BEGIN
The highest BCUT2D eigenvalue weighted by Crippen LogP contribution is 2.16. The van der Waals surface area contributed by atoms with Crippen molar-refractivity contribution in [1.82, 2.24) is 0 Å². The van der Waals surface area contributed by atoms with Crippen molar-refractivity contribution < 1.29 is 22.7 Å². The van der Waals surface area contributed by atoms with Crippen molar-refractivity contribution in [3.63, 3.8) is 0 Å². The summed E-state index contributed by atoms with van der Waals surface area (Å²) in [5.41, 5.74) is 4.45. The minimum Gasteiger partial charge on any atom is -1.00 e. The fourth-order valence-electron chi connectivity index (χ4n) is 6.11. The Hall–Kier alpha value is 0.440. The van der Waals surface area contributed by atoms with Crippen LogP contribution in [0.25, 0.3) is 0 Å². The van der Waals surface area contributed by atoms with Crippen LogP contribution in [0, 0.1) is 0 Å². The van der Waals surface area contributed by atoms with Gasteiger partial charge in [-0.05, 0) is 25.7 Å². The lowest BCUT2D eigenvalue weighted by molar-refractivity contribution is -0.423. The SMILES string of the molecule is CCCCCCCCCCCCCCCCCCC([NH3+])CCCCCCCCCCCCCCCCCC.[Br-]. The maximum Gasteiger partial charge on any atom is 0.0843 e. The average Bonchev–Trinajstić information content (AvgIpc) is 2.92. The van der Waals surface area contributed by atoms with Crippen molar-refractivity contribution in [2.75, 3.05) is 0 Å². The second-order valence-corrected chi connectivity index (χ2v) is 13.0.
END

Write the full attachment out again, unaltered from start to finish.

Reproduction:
The highest BCUT2D eigenvalue weighted by Crippen LogP contribution is 2.16. The van der Waals surface area contributed by atoms with Crippen molar-refractivity contribution in [1.82, 2.24) is 0 Å². The van der Waals surface area contributed by atoms with Crippen molar-refractivity contribution < 1.29 is 22.7 Å². The van der Waals surface area contributed by atoms with Crippen molar-refractivity contribution in [3.63, 3.8) is 0 Å². The summed E-state index contributed by atoms with van der Waals surface area (Å²) in [5.41, 5.74) is 4.45. The minimum Gasteiger partial charge on any atom is -1.00 e. The fourth-order valence-electron chi connectivity index (χ4n) is 6.11. The Hall–Kier alpha value is 0.440. The van der Waals surface area contributed by atoms with Crippen LogP contribution in [0.25, 0.3) is 0 Å². The van der Waals surface area contributed by atoms with Crippen LogP contribution in [0, 0.1) is 0 Å². The van der Waals surface area contributed by atoms with Gasteiger partial charge in [-0.05, 0) is 25.7 Å². The lowest BCUT2D eigenvalue weighted by molar-refractivity contribution is -0.423. The SMILES string of the molecule is CCCCCCCCCCCCCCCCCCC([NH3+])CCCCCCCCCCCCCCCCCC.[Br-]. The maximum Gasteiger partial charge on any atom is 0.0843 e. The average Bonchev–Trinajstić information content (AvgIpc) is 2.92. The van der Waals surface area contributed by atoms with Crippen molar-refractivity contribution in [2.75, 3.05) is 0 Å². The second-order valence-corrected chi connectivity index (χ2v) is 13.0.